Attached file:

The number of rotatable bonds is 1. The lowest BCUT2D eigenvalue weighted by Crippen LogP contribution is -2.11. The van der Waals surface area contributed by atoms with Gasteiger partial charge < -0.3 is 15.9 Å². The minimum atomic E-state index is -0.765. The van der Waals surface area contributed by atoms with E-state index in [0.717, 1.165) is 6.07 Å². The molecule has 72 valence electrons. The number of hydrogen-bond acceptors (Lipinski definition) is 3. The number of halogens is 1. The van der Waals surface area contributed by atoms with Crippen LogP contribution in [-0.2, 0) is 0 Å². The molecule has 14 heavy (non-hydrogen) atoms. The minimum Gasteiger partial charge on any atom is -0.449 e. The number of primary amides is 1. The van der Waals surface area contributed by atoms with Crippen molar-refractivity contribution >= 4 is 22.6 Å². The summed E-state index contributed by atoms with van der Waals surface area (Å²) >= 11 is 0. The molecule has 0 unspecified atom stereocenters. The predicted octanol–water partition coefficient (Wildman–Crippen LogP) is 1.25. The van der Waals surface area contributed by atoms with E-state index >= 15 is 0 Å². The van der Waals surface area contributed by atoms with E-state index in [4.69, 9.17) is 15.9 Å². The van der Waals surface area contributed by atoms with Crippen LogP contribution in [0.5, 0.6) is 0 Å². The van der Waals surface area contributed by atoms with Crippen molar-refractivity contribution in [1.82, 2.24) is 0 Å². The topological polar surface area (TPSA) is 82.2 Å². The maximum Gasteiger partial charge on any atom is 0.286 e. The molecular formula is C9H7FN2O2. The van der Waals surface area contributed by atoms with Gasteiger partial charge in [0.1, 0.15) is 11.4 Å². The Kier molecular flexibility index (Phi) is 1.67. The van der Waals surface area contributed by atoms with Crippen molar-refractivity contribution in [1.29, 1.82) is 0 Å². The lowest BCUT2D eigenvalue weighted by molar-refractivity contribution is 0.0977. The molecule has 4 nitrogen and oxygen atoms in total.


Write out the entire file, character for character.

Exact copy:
The number of rotatable bonds is 1. The lowest BCUT2D eigenvalue weighted by Crippen LogP contribution is -2.11. The van der Waals surface area contributed by atoms with Gasteiger partial charge < -0.3 is 15.9 Å². The minimum atomic E-state index is -0.765. The van der Waals surface area contributed by atoms with E-state index in [0.717, 1.165) is 6.07 Å². The molecule has 72 valence electrons. The number of hydrogen-bond acceptors (Lipinski definition) is 3. The number of halogens is 1. The van der Waals surface area contributed by atoms with Crippen LogP contribution in [-0.2, 0) is 0 Å². The molecule has 14 heavy (non-hydrogen) atoms. The minimum Gasteiger partial charge on any atom is -0.449 e. The number of primary amides is 1. The van der Waals surface area contributed by atoms with Crippen molar-refractivity contribution >= 4 is 22.6 Å². The summed E-state index contributed by atoms with van der Waals surface area (Å²) >= 11 is 0. The molecule has 0 unspecified atom stereocenters. The predicted octanol–water partition coefficient (Wildman–Crippen LogP) is 1.25. The van der Waals surface area contributed by atoms with E-state index >= 15 is 0 Å². The van der Waals surface area contributed by atoms with E-state index in [4.69, 9.17) is 15.9 Å². The van der Waals surface area contributed by atoms with Crippen LogP contribution in [0.5, 0.6) is 0 Å². The van der Waals surface area contributed by atoms with Crippen molar-refractivity contribution in [1.82, 2.24) is 0 Å². The topological polar surface area (TPSA) is 82.2 Å². The maximum Gasteiger partial charge on any atom is 0.286 e. The molecular formula is C9H7FN2O2. The van der Waals surface area contributed by atoms with Gasteiger partial charge in [0.1, 0.15) is 11.4 Å². The Kier molecular flexibility index (Phi) is 1.67. The van der Waals surface area contributed by atoms with Crippen molar-refractivity contribution in [1.29, 1.82) is 0 Å². The lowest BCUT2D eigenvalue weighted by molar-refractivity contribution is 0.0977. The molecule has 4 nitrogen and oxygen atoms in total.